At the risk of sounding negative though, why not extend these screenings to all forms of mental and physical disability? I know Autism's very high profile, but there are many other conditions that parents/family/carers feel precludes an individual from such an extended social situation, but knowing that cinema staff and management have everyone's best interests in mind may allow cinema visits for many who were previously worried about 'causing a scene'. All in all: very much a step in a positive direction, bravo to the cinemas who are aware and considerate enough to have these showings, and let's make the cinema experience open to anyone, irrespective of their physical and mental condition.
footnote: one on the guy I work with is a master thief when it comes to sweets- he can unwrap a boiled sweet with barely a whisper of sound. :)
O_Goncho Posted on Saturday April 14, 2012, 01:29
My younger brother is autistic and we've been taking him to Autism-friendly screenings for quite a few years now. Long before they were launched at Picturehouse, in fact.
Obviously it's a great benefit to have a chain willing to put them on, but we've lived at each end of the country and in both cases there has been a local, indie cinema putting them on. This is doubly valuable considering Picturehouse cinemas aren't so common as other chains.
Anyone interested in these screenings should look into their local areas. In my experience, they're more regular than you think.
Ross0015 Posted on Saturday April 14, 2012, 19:59
The cinema I project at has been doing this for a few months. It's lovely to see the kids enjoy the film and the parents/carers clearly enjoy it too. It's definitely not a new thing but always worthwhile.
AlexCapricious Posted on Monday April 16, 2012, 12:40
I have a son who is autistic and we were offered the opportunity via his school to participate in one of these screenings at a cinema in Lakeside.
I applaud this kind of initiative. He is 4 years old and has problems with the concept of waiting, turn taking, sitting still, being quiet - all of the things that in normal cinema screenings are frowned upon. Like most children he gets excited but has no control over how he expresses it, and if he finds the experience overwhelming then we can get up and leave the film knowing that we have not paid over £40 for all our family to go and see 15 minutes of a film.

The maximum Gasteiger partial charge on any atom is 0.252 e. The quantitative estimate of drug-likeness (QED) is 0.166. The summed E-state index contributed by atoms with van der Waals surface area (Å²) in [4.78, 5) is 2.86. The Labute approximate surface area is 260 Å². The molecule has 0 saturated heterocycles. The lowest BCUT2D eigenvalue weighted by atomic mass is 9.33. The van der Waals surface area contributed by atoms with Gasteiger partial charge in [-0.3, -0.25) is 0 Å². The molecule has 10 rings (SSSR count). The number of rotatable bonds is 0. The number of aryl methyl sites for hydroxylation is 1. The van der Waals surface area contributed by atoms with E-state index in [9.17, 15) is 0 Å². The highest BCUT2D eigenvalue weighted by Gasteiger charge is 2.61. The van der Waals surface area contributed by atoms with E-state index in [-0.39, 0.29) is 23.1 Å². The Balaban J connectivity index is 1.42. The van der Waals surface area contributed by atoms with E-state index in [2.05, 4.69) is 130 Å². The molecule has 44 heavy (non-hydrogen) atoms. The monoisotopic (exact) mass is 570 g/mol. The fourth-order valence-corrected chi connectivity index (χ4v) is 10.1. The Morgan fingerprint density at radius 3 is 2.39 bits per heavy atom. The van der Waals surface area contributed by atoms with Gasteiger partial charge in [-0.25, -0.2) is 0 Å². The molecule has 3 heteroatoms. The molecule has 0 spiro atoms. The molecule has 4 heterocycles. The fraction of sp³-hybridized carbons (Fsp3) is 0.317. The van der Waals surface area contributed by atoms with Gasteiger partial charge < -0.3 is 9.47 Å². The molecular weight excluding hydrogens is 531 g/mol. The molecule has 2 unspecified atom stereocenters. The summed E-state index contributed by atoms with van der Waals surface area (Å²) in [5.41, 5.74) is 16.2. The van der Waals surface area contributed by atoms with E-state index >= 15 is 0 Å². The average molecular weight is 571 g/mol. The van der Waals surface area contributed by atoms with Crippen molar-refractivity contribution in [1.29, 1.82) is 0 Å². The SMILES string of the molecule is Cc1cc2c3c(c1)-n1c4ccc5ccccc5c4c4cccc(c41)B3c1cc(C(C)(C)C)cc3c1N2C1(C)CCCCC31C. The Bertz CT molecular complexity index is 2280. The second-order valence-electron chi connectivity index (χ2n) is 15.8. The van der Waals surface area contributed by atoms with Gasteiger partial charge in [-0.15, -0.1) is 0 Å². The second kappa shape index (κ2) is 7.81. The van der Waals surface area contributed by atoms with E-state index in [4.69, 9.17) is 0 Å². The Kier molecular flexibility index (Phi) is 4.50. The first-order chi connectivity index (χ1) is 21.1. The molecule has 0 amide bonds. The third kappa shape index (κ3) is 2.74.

In addition to the lighting and sound concessions there are also no adverts screened for these films which again is a huge plus as I cannot imagine him putting up with it! (He won't watch adverts on TV which is a godsend with CBeebies). If only there were more of this type of thing these children could experience something close to the normality his sister takes for granted.
GypsyTrash Posted on Tuesday April 17, 2012, 12:01
As Ross0015 and O_Goncho have said, the well-known cinema chain I work for have been doing these for a while now, albeit in only about 50 of our cinemas (including the one I work at), and we've always had a policy in place that if people are unable to continue watching a film due to the needs of their child/client we'll refund their money or give them comps to come again at a time that suits them, thereby allowing people to 'test the water' with their kids/clients rather than spend a whole bunch of money on something they might not get to do. It is open to all with disabilities, but the charity that we run it with is Autistic Spectrum-oriented, therefore that's where the name comes from. From a personal p-o-v it's a fantastic thing to see children and adults (some of whom have been coming to 'regular' screenings for years but only being able to stay about 20 mins at a time) enjoying themselves in an environment that isn't as scary and disorientating as the traditional screens can be. High-fives all round and long may they continue.